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Acupuncture Stops Headaches, But 'Faked' Treatments Work Almost As Well

Date:
January 21, 2009
Source:
Wiley-Blackwell
Summary:
Headache sufferers can benefit from acupuncture, even though how and where acupuncture needles are inserted may not be important. Two separate systematic reviews by Cochrane Researchers show that acupuncture is an effective treatment for prevention of headaches and migraines. But the results also suggest that faked procedures, in which needles are incorrectly inserted, can be just as effective.

Headache sufferers can benefit from acupuncture, even though how and where acupuncture needles are inserted may not be important. Two separate systematic reviews by Cochrane Researchers show that acupuncture is an effective treatment for prevention of headaches and migraines. But the results also suggest that faked procedures, in which needles are incorrectly inserted, can be just as effective.

"Much of the clinical benefit of acupuncture might be due to non-specific needling effects and powerful placebo effects, meaning selection of specific needle points may be less important than many practitioners have traditionally argued," says lead researcher of both studies, Klaus Linde, who works at the Centre for Complementary Medicine Research at the Technical University of Munich, Germany.

In each study, the researchers tried to establish whether acupuncture could reduce the occurrence of headaches. One study focused on mild to moderate but frequent 'tension-type' headaches, whilst the other focused on more severe but less frequent headaches usually termed migraines. Together the two studies included 33 trials, involving a total of 6,736 patients.

Overall, following a course of at least eight weeks, patients treated with acupuncture suffered fewer headaches compared to those who were given only pain killers. In the migraine study, acupuncture was superior to proven prophylactic drug treatments, but faked treatments were no less effective. In the tension headache study, true acupuncture was actually slightly more effective than faked treatments.

The results indicate that acupuncture could be a used as an alternative for those patients who prefer not to use drug treatments, and additionally may result in fewer side effects. However, Linde says more research is still required, "Doctors need to know how long improvements associated with acupuncture will last and whether better trained acupuncturists really achieve better results than those with basic training only."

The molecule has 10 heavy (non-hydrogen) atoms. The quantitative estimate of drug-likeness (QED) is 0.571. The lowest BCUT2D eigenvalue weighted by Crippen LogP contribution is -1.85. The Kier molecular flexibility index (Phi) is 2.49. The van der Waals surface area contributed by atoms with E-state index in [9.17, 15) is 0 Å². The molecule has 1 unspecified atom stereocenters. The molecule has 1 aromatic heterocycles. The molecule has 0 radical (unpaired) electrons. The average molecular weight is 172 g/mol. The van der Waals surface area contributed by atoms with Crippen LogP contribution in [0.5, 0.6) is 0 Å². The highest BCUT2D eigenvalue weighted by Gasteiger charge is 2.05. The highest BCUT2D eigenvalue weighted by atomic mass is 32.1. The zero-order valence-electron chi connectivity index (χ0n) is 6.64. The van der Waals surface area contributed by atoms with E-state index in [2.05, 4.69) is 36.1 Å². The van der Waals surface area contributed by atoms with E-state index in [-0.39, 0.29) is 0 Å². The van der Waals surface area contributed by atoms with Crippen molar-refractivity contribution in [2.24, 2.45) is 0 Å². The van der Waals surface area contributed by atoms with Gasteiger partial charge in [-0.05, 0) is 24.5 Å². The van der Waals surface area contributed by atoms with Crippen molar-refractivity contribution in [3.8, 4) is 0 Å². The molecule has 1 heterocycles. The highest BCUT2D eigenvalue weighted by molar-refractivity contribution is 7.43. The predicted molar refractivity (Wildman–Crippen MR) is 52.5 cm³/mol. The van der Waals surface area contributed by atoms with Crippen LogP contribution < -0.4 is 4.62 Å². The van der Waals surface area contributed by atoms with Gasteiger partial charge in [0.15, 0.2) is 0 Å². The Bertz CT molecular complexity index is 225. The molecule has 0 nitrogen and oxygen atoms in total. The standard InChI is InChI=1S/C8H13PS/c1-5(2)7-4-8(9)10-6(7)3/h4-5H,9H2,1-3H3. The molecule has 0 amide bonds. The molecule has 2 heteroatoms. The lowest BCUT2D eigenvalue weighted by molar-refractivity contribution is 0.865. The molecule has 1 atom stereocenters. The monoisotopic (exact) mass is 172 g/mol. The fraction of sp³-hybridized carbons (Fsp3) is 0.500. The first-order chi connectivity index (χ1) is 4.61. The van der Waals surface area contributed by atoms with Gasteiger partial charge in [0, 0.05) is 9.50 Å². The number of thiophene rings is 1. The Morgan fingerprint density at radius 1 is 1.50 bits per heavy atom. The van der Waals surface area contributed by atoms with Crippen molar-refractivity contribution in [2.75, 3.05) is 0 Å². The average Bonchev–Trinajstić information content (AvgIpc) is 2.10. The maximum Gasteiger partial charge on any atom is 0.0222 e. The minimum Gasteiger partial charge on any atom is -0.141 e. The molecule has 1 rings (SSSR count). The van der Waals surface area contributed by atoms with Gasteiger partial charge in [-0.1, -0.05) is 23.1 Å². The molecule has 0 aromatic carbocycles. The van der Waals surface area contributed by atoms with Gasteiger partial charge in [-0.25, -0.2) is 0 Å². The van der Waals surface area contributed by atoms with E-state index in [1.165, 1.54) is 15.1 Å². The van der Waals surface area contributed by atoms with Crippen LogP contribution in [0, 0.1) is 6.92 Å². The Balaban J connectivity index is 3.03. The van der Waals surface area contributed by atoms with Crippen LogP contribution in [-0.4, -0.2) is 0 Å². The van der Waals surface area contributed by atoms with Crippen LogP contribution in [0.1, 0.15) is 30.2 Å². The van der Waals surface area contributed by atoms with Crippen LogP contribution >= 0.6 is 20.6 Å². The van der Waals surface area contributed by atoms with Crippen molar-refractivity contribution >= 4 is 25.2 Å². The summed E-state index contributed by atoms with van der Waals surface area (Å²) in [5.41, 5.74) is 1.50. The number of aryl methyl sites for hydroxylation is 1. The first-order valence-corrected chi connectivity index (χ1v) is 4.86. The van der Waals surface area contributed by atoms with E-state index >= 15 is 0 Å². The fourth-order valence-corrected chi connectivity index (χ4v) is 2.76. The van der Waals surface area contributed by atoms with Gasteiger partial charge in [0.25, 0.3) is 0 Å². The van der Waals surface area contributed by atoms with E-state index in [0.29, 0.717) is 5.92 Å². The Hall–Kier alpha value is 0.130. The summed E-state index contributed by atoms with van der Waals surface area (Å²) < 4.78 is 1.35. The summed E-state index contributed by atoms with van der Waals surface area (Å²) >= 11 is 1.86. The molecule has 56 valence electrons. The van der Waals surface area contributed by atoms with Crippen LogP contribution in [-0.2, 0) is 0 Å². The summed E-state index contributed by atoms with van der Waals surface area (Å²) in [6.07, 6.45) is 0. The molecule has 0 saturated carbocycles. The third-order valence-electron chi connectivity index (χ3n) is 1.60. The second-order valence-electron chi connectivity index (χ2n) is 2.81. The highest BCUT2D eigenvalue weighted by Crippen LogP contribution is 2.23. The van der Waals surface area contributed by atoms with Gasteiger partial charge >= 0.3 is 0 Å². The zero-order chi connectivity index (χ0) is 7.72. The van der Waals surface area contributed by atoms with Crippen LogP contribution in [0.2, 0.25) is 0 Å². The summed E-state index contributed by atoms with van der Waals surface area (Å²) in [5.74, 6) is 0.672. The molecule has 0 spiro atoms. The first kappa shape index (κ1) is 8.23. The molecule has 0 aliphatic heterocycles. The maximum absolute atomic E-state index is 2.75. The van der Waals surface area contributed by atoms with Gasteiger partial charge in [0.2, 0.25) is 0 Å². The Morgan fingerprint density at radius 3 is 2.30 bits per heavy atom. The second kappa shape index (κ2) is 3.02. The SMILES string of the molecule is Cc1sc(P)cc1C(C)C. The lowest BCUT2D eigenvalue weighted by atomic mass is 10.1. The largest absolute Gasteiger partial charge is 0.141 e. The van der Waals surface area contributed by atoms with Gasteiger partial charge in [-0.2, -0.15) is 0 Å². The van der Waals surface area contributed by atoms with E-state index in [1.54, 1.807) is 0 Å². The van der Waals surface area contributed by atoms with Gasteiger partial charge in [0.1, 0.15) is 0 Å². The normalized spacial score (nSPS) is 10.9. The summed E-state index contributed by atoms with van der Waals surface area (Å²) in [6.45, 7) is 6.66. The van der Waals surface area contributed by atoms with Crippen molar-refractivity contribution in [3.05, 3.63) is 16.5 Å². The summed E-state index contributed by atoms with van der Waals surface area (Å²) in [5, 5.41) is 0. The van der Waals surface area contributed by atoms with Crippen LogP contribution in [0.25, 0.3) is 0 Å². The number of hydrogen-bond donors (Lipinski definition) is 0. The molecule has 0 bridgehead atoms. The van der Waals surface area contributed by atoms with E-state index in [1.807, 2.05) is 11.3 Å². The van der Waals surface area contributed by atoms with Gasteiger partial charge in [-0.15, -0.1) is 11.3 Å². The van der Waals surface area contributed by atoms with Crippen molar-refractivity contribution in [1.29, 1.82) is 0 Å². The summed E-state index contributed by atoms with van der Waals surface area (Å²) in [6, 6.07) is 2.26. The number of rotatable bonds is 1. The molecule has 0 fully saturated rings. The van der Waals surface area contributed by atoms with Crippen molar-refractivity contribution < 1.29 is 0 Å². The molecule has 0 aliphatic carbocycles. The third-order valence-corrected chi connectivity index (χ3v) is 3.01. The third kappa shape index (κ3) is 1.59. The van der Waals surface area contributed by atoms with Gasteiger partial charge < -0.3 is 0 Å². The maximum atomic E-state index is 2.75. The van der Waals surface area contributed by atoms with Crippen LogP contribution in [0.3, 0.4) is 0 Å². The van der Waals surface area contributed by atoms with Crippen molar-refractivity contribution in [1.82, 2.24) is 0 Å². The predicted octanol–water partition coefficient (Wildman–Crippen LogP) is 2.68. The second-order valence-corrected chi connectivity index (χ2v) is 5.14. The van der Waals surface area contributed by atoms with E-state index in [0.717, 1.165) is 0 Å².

Story Source:

The above story is based on materials provided by Wiley-Blackwell. Note: Materials may be edited for content and length.


Journal References:

  1. Linde K, Allais G, Brinkhaus B, Manheimer E, Vickers A, White AR. Acupuncture for tension-type headache. Cochrane Database of Systematic Reviews, Issue 1. Art. No.: CD007587 DOI: 10.1002/14651858.CD007587
  2. Linde K, Allais G, Brinkhaus B, Manheimer E, Vickers A, White AR. Acupuncture for migraine prophylaxis. Cochrane Database of Systematic Reviews, 2009, Issue 1. Art.No.: CD001218 DOI: 10.1002/14651858.CD001218.pub2

Cite This Page:

Wiley-Blackwell. "Acupuncture Stops Headaches, But 'Faked' Treatments Work Almost As Well." ScienceDaily. ScienceDaily, 21 January 2009. <www.sciencedaily.com/releases/2009/01/090120204801.htm>.
Wiley-Blackwell. (2009, January 21). Acupuncture Stops Headaches, But 'Faked' Treatments Work Almost As Well. ScienceDaily. Retrieved October 22, 2014 from www.sciencedaily.com/releases/2009/01/090120204801.htm
Wiley-Blackwell. "Acupuncture Stops Headaches, But 'Faked' Treatments Work Almost As Well." ScienceDaily. www.sciencedaily.com/releases/2009/01/090120204801.htm (accessed October 22, 2014).

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